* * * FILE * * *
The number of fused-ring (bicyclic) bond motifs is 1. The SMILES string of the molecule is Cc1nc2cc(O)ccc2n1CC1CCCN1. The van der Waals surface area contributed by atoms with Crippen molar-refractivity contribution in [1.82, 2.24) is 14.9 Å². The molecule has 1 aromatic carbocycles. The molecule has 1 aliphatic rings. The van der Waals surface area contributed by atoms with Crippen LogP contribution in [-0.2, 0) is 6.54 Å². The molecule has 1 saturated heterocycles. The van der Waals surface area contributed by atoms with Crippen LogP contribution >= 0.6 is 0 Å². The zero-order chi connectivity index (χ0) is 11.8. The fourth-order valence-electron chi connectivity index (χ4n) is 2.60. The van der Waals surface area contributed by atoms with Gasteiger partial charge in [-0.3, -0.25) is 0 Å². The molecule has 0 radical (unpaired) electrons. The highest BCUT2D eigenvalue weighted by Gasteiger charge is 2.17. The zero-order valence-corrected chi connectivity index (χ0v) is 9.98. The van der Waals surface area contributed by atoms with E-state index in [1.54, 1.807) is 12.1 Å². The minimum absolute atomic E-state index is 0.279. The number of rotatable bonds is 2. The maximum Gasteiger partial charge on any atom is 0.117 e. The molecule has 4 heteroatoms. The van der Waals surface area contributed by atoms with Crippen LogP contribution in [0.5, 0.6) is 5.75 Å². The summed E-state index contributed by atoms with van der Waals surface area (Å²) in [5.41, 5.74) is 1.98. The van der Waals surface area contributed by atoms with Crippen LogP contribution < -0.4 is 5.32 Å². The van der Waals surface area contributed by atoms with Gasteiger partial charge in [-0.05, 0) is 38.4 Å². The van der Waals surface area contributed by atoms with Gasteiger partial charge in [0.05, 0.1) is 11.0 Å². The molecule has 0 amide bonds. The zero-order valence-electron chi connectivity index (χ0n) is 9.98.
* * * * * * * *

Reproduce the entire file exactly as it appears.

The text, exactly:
The number of fused-ring (bicyclic) bond motifs is 1. The SMILES string of the molecule is Cc1nc2cc(O)ccc2n1CC1CCCN1. The van der Waals surface area contributed by atoms with Crippen molar-refractivity contribution in [1.82, 2.24) is 14.9 Å². The molecule has 1 aromatic carbocycles. The molecule has 1 aliphatic rings. The van der Waals surface area contributed by atoms with Crippen LogP contribution in [-0.2, 0) is 6.54 Å². The molecule has 1 saturated heterocycles. The van der Waals surface area contributed by atoms with Crippen LogP contribution >= 0.6 is 0 Å². The zero-order chi connectivity index (χ0) is 11.8. The fourth-order valence-electron chi connectivity index (χ4n) is 2.60. The van der Waals surface area contributed by atoms with Gasteiger partial charge in [-0.3, -0.25) is 0 Å². The molecule has 0 radical (unpaired) electrons. The highest BCUT2D eigenvalue weighted by Gasteiger charge is 2.17. The zero-order valence-corrected chi connectivity index (χ0v) is 9.98. The van der Waals surface area contributed by atoms with E-state index in [1.54, 1.807) is 12.1 Å². The minimum absolute atomic E-state index is 0.279. The number of rotatable bonds is 2. The maximum Gasteiger partial charge on any atom is 0.117 e. The molecule has 4 heteroatoms. The van der Waals surface area contributed by atoms with Crippen LogP contribution in [0.5, 0.6) is 5.75 Å². The summed E-state index contributed by atoms with van der Waals surface area (Å²) in [5.41, 5.74) is 1.98. The van der Waals surface area contributed by atoms with Crippen LogP contribution < -0.4 is 5.32 Å². The van der Waals surface area contributed by atoms with Gasteiger partial charge in [-0.05, 0) is 38.4 Å². The van der Waals surface area contributed by atoms with Gasteiger partial charge in [0.05, 0.1) is 11.0 Å². The molecule has 0 amide bonds. The zero-order valence-electron chi connectivity index (χ0n) is 9.98.